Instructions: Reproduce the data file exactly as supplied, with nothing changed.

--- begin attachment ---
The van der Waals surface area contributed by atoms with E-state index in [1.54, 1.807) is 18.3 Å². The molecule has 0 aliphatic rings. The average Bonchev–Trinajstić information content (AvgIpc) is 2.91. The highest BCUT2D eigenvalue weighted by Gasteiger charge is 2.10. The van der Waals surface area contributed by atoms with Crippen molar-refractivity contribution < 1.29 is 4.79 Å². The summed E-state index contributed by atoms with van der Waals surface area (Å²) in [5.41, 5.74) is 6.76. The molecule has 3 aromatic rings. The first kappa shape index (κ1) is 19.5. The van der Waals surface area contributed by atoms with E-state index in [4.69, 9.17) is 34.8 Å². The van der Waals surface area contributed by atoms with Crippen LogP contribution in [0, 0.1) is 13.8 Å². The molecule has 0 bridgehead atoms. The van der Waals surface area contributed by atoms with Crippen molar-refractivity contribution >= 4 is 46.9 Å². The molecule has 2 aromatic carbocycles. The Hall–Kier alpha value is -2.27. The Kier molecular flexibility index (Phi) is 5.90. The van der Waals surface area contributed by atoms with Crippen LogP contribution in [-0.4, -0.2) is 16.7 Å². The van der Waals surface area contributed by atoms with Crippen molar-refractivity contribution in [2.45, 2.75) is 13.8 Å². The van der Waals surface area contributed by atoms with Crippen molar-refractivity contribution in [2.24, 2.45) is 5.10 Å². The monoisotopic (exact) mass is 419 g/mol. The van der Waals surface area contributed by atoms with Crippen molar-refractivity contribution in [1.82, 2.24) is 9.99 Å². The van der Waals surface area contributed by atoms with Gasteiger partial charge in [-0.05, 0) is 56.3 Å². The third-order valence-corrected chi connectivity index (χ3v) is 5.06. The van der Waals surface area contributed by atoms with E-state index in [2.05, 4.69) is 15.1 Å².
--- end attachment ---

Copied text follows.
The van der Waals surface area contributed by atoms with E-state index in [1.54, 1.807) is 18.3 Å². The molecule has 0 aliphatic rings. The average Bonchev–Trinajstić information content (AvgIpc) is 2.91. The highest BCUT2D eigenvalue weighted by Gasteiger charge is 2.10. The van der Waals surface area contributed by atoms with Crippen molar-refractivity contribution < 1.29 is 4.79 Å². The summed E-state index contributed by atoms with van der Waals surface area (Å²) in [5.41, 5.74) is 6.76. The molecule has 3 aromatic rings. The first kappa shape index (κ1) is 19.5. The van der Waals surface area contributed by atoms with E-state index in [4.69, 9.17) is 34.8 Å². The van der Waals surface area contributed by atoms with Crippen LogP contribution in [0, 0.1) is 13.8 Å². The molecule has 0 bridgehead atoms. The van der Waals surface area contributed by atoms with Crippen molar-refractivity contribution >= 4 is 46.9 Å². The molecule has 2 aromatic carbocycles. The Hall–Kier alpha value is -2.27. The Kier molecular flexibility index (Phi) is 5.90. The van der Waals surface area contributed by atoms with Crippen LogP contribution in [-0.4, -0.2) is 16.7 Å². The van der Waals surface area contributed by atoms with Crippen molar-refractivity contribution in [2.45, 2.75) is 13.8 Å². The van der Waals surface area contributed by atoms with Crippen molar-refractivity contribution in [2.24, 2.45) is 5.10 Å². The monoisotopic (exact) mass is 419 g/mol. The van der Waals surface area contributed by atoms with Crippen molar-refractivity contribution in [1.82, 2.24) is 9.99 Å². The van der Waals surface area contributed by atoms with Gasteiger partial charge in [-0.05, 0) is 56.3 Å². The third-order valence-corrected chi connectivity index (χ3v) is 5.06. The van der Waals surface area contributed by atoms with E-state index in [2.05, 4.69) is 15.1 Å².